Reema F. Tayyem*
Department of Nutrition and Food Technology, Faculty of Agriculture, The University of Jordan, Amman, Jordan
*Corresponding Author Email Address: firstname.lastname@example.org
In almost all case-control studies, age and sex are the main confounders which we should match between cases and controls. The purpose of this matching is to attenuate the differences in outcomes results between cases and controls. By matching for age and sex only, the estimation of nutrients will be performed regardless of total energy intake, weight, body mass index (BMI) and physical activity level. The intake of macronutrients and some micronutrients estimated in most chronic diseases that are affected by diet, is usually higher in cases as compared to controls. This is attributed to the fact that controls should be apparently healthy which means that most of them should have normal or overweight. Accordingly, the nutrients intake was higher in cases than controls in most of the conducted studies. The effect of having higher intake of energy and consequently nutrients is usually controlled by adjusting for energy during the statistical analysis. Unfortunately, this adjustment does not make a remarkable difference between the crude and the adjusted data. However, matching for BMI could change the whole picture. Matching for age, sex and BMI between cases and controls will result in insignificant differences (in most situations) in energy intake between these two groups. In addition, matching in BMI will give a large similarity in the intake of macro- and micronutrients.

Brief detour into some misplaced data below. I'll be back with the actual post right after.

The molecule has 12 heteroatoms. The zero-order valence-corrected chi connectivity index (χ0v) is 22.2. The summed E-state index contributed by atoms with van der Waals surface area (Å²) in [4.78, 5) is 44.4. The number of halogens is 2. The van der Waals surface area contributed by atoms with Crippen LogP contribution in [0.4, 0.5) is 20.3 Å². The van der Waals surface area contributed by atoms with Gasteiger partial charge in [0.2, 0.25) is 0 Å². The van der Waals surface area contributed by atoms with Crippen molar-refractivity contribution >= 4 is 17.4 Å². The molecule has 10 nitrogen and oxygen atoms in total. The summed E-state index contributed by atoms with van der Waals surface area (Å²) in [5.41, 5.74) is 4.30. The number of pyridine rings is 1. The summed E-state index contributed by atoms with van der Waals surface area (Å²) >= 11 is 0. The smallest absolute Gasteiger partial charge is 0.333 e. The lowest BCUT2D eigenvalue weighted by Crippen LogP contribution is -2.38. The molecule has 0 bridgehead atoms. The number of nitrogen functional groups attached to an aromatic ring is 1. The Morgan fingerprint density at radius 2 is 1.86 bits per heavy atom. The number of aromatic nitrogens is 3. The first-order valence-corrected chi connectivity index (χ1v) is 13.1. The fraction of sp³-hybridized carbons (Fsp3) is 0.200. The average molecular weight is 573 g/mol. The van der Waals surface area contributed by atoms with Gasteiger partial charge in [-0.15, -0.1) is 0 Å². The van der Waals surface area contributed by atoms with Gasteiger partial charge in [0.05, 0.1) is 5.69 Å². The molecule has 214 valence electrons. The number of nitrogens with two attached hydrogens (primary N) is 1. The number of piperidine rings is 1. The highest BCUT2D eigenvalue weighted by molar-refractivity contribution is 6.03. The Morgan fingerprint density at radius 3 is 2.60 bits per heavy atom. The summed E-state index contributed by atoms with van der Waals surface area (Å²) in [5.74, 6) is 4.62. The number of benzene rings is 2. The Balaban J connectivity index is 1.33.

Nevertheless, few nutrients will show differences between cases and controls. On my opinion, the differences in these few nutrients could reflect the real association between the disease under investigation and nutrients intake. Although, matching for BMI may add burden on the researchers but this will seize the need to adjust for energy and more precise results may be obtained. More studies may be warranted to assure the favorable effect of matching for BMI in case-control studies that dealing with chronic diseases and diet history.
Keywords: Body Mass Index, Gender Difference, Nutrient Intake
Citation: Tayyem RF. Matching for Body Mass Index in addition to Age and Gender May Make a Big Difference in Estimating Nutrient Intake in the Case-Control Studies. Canad J Clin Nutr 2019; 7 (1): 113.